Indexing the sun

The reduction in capital costs associated with solar energy and consequent drop in generation cost on a per kilowatt-hour (kWh) basis has primarily been driven by improvements in technology, and production scale.  In effect, generation cost is only one-fifth of what it was six years back resulting in market-driven adoption of solar panels across the board.  It also enabled electrification of off-grid areas or areas with intermittent electricity supply.  The adoption of solar, primarily rooftop, decentralized, and off-grid has largely been driven by market forces rather than any government intervention.  If anything, the imposition of arbitrary taxes, considerable delays in net metering which needs to be facilitated by distribution companies, and the absence of any cohesive solar strategy have largely acted as a deterrent.  The absence of government has fared better for solar in the country, than its presence.

Recently, the government has announced a plan to roll out 10,000 MW of solar generation capacity across the country, split between installation near [high-load feeders], in government offices, etc.  A novel plan, which should certainly be catalyzed given the country’s dependence on imported sources of energy, which have been deemed unaffordable in the current scenario.  To reduce electricity costs for consumers, it is imperative that necessary steps are taken, and the rollout of 10,000 MW of solar is one such step.  However, this will add to already excess capacity in the country.  The problem isn’t capacity, but the availability of affordable sources of energy (i.e. fuel, whether that is coal or imported gas).

The problem is with the incentive structure that is being offered.  Given the benefits of scale and technology, generation through solar is now lower than other fossil fuels.  In such a scenario, there exists no rationale for the government to guarantee the purchase of power, which eventually translates into capacity payments.  Solar generation by virtue of its market competitive generation cost would remain one of the cheaper sources, and hence be at the top of the electricity dispatch merit order.  If the market and technology are already solving a problem, there exists no reason why any kind of demand guarantees are made available, considering how capacity payments continue to weigh heavily on our energy bills.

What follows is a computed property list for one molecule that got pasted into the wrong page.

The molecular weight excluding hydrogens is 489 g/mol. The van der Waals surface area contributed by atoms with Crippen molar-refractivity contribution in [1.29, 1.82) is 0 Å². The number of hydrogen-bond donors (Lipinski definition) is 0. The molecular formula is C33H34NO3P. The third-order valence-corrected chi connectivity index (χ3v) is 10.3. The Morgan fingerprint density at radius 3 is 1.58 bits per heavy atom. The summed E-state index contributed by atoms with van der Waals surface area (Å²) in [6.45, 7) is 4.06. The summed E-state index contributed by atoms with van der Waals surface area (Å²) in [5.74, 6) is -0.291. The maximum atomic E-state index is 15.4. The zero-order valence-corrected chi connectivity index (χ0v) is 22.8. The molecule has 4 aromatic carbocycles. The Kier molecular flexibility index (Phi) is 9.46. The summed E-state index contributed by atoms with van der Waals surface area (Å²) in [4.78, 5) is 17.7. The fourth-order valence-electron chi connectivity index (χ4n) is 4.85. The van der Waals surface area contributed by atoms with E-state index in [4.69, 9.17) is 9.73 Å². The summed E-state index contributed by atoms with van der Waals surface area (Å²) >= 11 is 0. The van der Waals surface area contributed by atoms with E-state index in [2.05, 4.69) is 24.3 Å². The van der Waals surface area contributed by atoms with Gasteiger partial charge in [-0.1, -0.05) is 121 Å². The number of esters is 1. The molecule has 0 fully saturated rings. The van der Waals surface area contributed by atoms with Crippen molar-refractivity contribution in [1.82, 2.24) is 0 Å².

Similarly, providing a benchmark tariff, and indexing the same to 70% movement in PKR-USD parity also does not make sense.  In the case of solar, the radiation of the sun is being utilized, which is certainly not linked to any movement in PKR-USD parity.  Similarly, there exists no reason why there needs to be a benchmark tariff when a market competitive tariff can be used for the selection of projects. By creating a benchmark, and indexing it to PKR-USD parity, we are essentially creating a market floor, incentivizing the producer, while passing on the welfare loss to the consumer. 

Indexing the tariff to PKR-USD parity also creates a misalignment, wherein the incentive to improve efficiencies to reduce costs and remain competitive would be eliminated, as an index to PKR-USD parity would virtually guarantee escalation in tariff and distort the market.  The consumer continues to pay a heavy price for such indexing for power projects across the spectrum, continuing the same would be further eroding any long-term cost benefits that can be accrued from solar energy.

Land is a major cost in any utility scale solar project.  The government providing land in strategic locations is an incentive which can catalyze rapid installation and off-take, and is appreciated.  Availability of land at zero upfront cost would further reduce project cost, and consequently reduce electricity generation cost.  Similarly, the only thing that the government should guarantee is connectivity to the grid, as infrastructure for the same is still completely controlled by the government.  Everything else should be left to market forces,such that the best possible price can be discovered for the consumer.  Absence of a price discovery process and plethora of incentive which institute a price floor can potentially lead to welfare loss for consumers, and can defeat the primary objective of the initiative, which is to generate clean affordable electricity via solar.

Ammar H. Khan
The writer is the chief risk officer for Karandaaz Pakistan, an organisation that seeks to promote financial inclusion in Pakistan. He has previously worked at several financial institutions in Pakistan, both in commercial banking and capital markets

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